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HTML5 Guidelines for Web Developers


If you're a web developer thinking about moving from HTML 4 to HTML5, you'd probably appreciate a little guidance on the new standard. Fortunately, Addison-Wesley recently published a book, HTML Guidelines for Web Developers, designed to meet that need. Keep reading for our review.

Author Info:
By: Alejandro Gervasio
Rating: 5 stars5 stars5 stars5 stars5 stars / 3
November 29, 2011
TABLE OF CONTENTS:
  1. · HTML5 Guidelines for Web Developers
  2. · Video and Audio in HTML5

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HTML5 Guidelines for Web Developers
(Page 1 of 2 )

Title: HTML5 Guidelines for Web Developers

Authors: Klaus Förster & Bernd Öggl

Publisher: Addison - Wesley

ISBN: 978-0-321-77274-9

Considering the tumultuous hype that HTML5 has generated in the last few months, it's reasonable to think that many web developers out there will feel eager to migrate from the HTML4/XHTML tandem to the new standard, and start experiencing the many new features that it provides right out the box. Well, if you fall into this category, the book HTML5 Guidelines for Web Developers by Klaus Förster and Bernd Öggl is definitely worth a look.

In my personal opinion, however, this book shouldn't be considered the full-blown, catch-all HTML5 reference that you'd keep at hand by your desktop. Still, it delivers exactly what its title promises: a concise, readable set of guidelines that will help you cross the river and get to the HTML5 shores, without having to sweat too much during the trip.

Does this mean that it's appropriate reading for the absolute beginner? Not exactly. Despite what the authors state at the start, you'll need at least an average (not basic) background in HTML, CSS and JavaScript to follow the huge number of code samples in the book, to grasp their underlying logic.

Now, moving on to the book's highlights...

The Facts Chapter by Chapter

I don't want to sound too picky, but the book's introductory chapter is unnecessarily extensive. It starts with the historical ins and outs of HTML5, and how it reached its current level of maturity (or immaturity, depending on the standpoint from which you want to analyze it).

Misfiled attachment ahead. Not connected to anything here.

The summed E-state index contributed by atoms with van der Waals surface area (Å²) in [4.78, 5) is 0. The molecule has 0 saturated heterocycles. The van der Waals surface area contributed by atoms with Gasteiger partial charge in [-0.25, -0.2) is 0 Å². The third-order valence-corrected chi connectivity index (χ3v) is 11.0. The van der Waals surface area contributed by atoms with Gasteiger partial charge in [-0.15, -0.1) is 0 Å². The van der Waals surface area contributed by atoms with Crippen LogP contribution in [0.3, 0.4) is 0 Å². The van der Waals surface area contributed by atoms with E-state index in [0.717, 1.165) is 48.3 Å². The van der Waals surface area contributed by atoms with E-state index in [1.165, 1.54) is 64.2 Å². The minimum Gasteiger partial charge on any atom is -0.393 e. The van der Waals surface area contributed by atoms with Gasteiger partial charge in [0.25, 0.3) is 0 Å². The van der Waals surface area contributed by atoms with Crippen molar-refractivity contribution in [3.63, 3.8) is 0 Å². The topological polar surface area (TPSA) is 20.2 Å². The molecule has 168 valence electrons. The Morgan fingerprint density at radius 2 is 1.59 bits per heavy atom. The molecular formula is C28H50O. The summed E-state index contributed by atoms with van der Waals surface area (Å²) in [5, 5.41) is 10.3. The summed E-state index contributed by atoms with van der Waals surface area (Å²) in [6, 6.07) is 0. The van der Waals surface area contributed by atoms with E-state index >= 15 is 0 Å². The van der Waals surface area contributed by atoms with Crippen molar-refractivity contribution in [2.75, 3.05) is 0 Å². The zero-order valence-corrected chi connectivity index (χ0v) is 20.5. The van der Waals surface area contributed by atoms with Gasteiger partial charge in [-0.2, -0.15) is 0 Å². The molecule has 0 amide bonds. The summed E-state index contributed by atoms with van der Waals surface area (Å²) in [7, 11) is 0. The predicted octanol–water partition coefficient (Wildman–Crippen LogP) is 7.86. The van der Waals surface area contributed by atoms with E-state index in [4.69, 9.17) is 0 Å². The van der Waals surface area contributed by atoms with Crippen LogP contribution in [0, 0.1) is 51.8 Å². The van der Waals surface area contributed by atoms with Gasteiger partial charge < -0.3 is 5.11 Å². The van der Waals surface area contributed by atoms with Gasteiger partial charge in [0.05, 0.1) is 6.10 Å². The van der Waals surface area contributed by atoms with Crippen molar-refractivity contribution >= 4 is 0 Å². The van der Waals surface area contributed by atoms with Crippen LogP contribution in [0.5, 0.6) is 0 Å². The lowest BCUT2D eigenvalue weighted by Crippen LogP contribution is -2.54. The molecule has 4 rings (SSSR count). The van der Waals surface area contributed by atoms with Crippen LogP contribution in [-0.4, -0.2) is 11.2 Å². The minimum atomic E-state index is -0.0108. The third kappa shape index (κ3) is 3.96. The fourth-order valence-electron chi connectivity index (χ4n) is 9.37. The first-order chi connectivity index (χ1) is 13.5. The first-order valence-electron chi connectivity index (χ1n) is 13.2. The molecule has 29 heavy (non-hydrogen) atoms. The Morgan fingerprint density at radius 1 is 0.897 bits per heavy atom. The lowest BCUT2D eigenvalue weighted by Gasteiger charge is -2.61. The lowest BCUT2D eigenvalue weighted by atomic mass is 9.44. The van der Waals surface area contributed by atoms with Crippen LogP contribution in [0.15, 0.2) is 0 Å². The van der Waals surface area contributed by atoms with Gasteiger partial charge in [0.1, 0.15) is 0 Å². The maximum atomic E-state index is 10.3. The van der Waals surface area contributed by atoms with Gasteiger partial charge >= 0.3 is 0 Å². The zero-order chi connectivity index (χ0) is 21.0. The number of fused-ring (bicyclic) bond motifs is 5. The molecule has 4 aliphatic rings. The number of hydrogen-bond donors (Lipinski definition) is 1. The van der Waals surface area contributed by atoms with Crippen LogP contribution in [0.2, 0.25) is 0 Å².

Learning a bit of history is fine and doesn't hurt (particularly if you're interested in knowing how the XHTML2 Project was turned down for being radically different from the first XHTML conception). Still, the time travel takes too long in this case. Many readers will want to start coding semantic HTML5 documents right away or playing with the standard's juiciest goodies, such a video, audio and the trendy <canvas> element.

In reality, the fun starts in the second chapter. Not only does it offers a solid introduction to the wealth of new structural HTML5 elements, including popular tags such as <header>, <hgroup>, <nav>, <aside>, <section> and <footer>, but it uses a tremendous variety of examples to illustrate how to work with some little-known elements, including <ruby>, <rp>, <meter>, <progress> and <wbr> (just to name a few). In addition, you'll get a couple of diagrams showing what elements and attributes have become obsolete in HTML5, even though (a small nitpick here) the diagrams could have been created in a tabular fashion, rather than using a hard-to-read tag soup.

Of course, any decent HTML5 guide should teach you how to make Internet Explorer 8 and below  interpret the new set of markup elements via JavaScript, and fortunately this book delivers. You'll learn how to accomplish this through a minimalist DOM script, or by using the popular shim/shivs scripts that you've probably used dozens of times before.

If creating semantic HTML5 documents is your highest priority (because it is, right?), you'll appreciate the parts that describe how to outline them and how to use the <strong> and <em> elements instead of <bold> and <i>. This is a big bonus, indeed.

Moving on, chapter 3 must be read, as it covers from top to bottom the engaging HTML5 form elements, including the new "input" types, and attributes like "autofocus," "required" and "placeholder." Aside from discussing how to get things rolling with these form controls, you'll learn how to put the <meter> and <progress> elements to work with some concrete examples, which rely heavily on JavaScript to do their business.

Quite possibly, the chapter's biggest pitfall is that some of the examples unnecessarily include a few ugly, old-fashioned inline styles and JavaScript event handlers. Since this has been done probably for the sake of brevity, it doesn't help to promote the separation of structure, visual presentation and behavior that most HTML documents should now have.


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